In the same way my kids are big fans of Zurg, I’m a fan of ZURB. For those who reside under rocks, ZURB are an ever-growing, team of product designers out of Campbell, California, who help companies design better websites, services and online products. Impressively, they’ve worked with more than 200 startups since 1998. Check out their new digs and plans for world domination.
I’ve been using several of ZURB’s UI & UX apps over the last few years (thanks @MarkLamb), but my favourite by far, has to be their responsive framework, Foundation. For me, it’s head and shoulders above the likes of Twitter Bootstrap, Less Framework and The Semantic Grid System. Its grid’s mark-up is structured as follows -
01 <div class="row"> 02 <div class="twelve columns"> 03 This is a twelve column section in a row. 04 </div> 05 </div> 06 07 <div class="row"> 08 <div class="six columns"> 09 Six Columns 10 </div> 11 <div class="six columns"> 12 Six Columns 13 </div> 14 </div>
My colleagues and I released a financial services company’s site this week, which leveraged Foundation 2, and we couldn’t be happier with the result.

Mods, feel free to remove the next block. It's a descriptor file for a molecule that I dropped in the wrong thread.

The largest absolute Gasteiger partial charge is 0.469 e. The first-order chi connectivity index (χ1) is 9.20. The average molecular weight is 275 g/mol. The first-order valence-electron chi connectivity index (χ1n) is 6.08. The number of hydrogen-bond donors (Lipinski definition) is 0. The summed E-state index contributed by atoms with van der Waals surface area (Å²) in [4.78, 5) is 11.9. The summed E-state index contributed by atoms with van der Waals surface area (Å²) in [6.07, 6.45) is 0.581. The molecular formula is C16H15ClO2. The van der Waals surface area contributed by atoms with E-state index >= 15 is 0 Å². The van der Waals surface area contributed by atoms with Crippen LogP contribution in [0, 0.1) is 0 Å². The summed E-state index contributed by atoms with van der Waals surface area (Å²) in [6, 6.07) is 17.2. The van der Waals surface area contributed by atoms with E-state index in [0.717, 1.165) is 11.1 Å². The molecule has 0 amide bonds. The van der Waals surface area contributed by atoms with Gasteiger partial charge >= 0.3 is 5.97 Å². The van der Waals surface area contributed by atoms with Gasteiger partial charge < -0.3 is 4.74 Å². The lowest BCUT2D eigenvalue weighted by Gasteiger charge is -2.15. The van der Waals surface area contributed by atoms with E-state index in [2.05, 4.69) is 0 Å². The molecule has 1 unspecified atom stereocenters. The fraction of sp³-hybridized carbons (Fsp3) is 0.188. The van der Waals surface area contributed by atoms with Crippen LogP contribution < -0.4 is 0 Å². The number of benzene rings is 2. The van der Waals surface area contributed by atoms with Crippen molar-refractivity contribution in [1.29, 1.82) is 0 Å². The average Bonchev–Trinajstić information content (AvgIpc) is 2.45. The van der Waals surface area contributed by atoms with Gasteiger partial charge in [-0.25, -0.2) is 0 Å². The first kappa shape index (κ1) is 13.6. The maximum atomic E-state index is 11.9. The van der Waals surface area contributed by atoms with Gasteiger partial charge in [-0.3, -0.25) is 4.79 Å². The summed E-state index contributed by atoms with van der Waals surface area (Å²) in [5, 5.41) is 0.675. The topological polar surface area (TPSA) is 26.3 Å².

Foundation includes dozens of styles and elements to help you quickly put together clickable prototypes, that can then be adapted and styled into polished production code. Forms, buttons, tabs, all kinds of good stuff.
Foundation’s OOTB styles meant we had a clickable prototype ready for our first showcase, and while responsiveness was deemed out of scope for the first release, Foundation meant we had mobile and tablet largely covered, which really impressed our customer and the site’s users alike. Unlike wireframing tools like Axure, Foundation boasts production ready code, so we saved a lot of front-end development time.
Since go-live earlier in the week, we’ve already looked into ZURB’s jQuery tour tool, Joyride. Today, Foundation 3 was succeeded by Foundation 3.1. Get it on Github. It seems planet ZURB is taking over — can’t wait to see what they produce next.